♦ Seriously, if you're of the Bujold school of thought that plots by thinking up worse and worse things to do to characters, this is up your alley. I don't know what else to say without spoiling more than I already have.

Notes on influences and other texts
If you like [X], you should watch this: Neon Genesis Evangelion, Final Fantasy VIII (or even what it could have been), Shin Megami Tensei properties in general and Persona in particular, Sandman (and a number of similar Vertigo properties, such as Lucifer and Hellblazer at its best).
Additional notes: There are also a number of other canons I can relate Madoka Magica to without making a clear proclamation that someone who liked them would like it--which is to say, they share philosophical influences, address some of the same tropes, grapple with similar themes, use the narrative for related purposes, but don't necessarily belong to quite the same traditions, and they definitely don't all reach the same conclusions. Roll call: Magic Knight Rayearth (there is a thesis to be written on the conceptual relationship between Puella Magi Madoka Magica and Magic Knight Rayearth), Princess Tutu, Persona (the second and third games the most, I think).
fiver: Gundam pilot looking serious. (mecha stuff)
Well, it looks like my anime blog is up and running. Promote it if you want.

I have a lot of self-indulgent, pointless things I want to talk about there. For a preview, the ideas for posts lined up in my notes touch on narrative structure and ways to evaluate it; themes of transhumanism in science fiction and the deconstruction of them (with a primary nod to Evangelion and Gurren Lagann); awesome mecha designs; gender and sexual identity; translation and localization quality; the way adaptation from one medium to another works (with Terra e... as the role model); relationship dynamics in fiction across genres and demographics; the repetition of metaphors and themes within long-running franchises; and the construction, display, and recognition of identity within Western anime fandom. I'll also try to do reviews of individual anime, games, and manga. It's going to get pretentious up in here.

For now, I'm going to try to stop getting distracted and finish the first Ace Attorney game. I really like Lana Skye, and I hope I will conclude this game with a desire to roleplay her on the internets.
fiver: Moeblob goes yay! (positivity)
Let's talk about impossible but awesome anime/manga development team-ups.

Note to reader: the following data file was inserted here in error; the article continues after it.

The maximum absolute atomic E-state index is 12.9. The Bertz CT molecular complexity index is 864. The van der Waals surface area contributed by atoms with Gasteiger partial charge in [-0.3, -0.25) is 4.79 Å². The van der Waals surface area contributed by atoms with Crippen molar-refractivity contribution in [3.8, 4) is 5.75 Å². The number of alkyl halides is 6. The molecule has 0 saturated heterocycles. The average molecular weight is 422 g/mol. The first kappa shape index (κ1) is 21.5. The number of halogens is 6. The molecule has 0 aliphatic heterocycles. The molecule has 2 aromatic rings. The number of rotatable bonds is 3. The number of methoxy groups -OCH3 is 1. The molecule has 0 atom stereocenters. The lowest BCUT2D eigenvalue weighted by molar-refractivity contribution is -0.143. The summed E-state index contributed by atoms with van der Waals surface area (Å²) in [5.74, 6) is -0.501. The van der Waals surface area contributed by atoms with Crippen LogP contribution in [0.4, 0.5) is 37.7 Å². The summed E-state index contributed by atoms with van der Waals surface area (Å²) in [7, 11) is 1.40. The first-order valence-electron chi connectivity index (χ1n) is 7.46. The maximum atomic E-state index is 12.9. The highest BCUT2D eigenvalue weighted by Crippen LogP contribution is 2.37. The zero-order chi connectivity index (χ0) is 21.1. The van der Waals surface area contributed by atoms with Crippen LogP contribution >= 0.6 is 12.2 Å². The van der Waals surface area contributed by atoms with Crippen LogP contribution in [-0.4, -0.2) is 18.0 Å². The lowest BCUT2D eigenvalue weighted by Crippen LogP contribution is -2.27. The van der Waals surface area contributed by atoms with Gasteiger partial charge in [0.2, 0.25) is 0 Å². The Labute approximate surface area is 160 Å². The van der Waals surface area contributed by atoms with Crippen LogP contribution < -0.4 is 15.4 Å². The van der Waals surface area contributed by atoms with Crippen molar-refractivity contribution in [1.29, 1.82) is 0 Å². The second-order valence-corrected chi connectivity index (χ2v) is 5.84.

Kinoko Nasu and Keiko Takemiya. Nasu creates the female characters, Takemiya reminds him to treat them decently as she busies herself with writing in blatant yaoi subtext for the dudes.

Takako Shimura and CLAMP give each other lessons on finding the middle ground between touching but vaguely tedious slow-paced slice-of-life realism and absurd over-the-top balls-out romanticized melodrama full of self-indulgent and occasionally creepy fetishes. Heterosexuality does not exist in the world they create.

Cross-cultural genocide inducer: Yoshiyuki Tomino and George R. R. Martin. No life will survive. Except the guy played by Sean Bean, just for kicks.

Gen Urobuchi and Hiroyuki Imaishi. The outrageous flashy sexy campy characters and story actually turn out to conceal pure evil and despair. It would probably be called Nyarlatto-chan Boin Boin.

Kaishaku and Kouga Yun have a gay fanservice battle to the death over their new manga, and the resulting product destroys Western fandom entirely in a massive explosion of THAT IS SO DISGUSTING AND OFFENSIVE.

Shouji Kawamori supplements Moto Hagio's heartbreaking tale of gender-changing soulmates in space with mecha designs and advice on when the characters should burst into song.

Ryohgo Narita, Gen Urobuchi, and Kinoko Nasu play a tabletop RPG campaign together and then turn it into light novels. Wait, that one's actually happening. Carry on.

Yoko Kanno does the music for all of these. Every single one. This also actually happens, though. Half the time when I go to look up who was involved in a favorite anime's awesome music, it's her.

I didn't get a whole lot of sleep last night.


fiver: the coolest OTP. (Default)

January 2016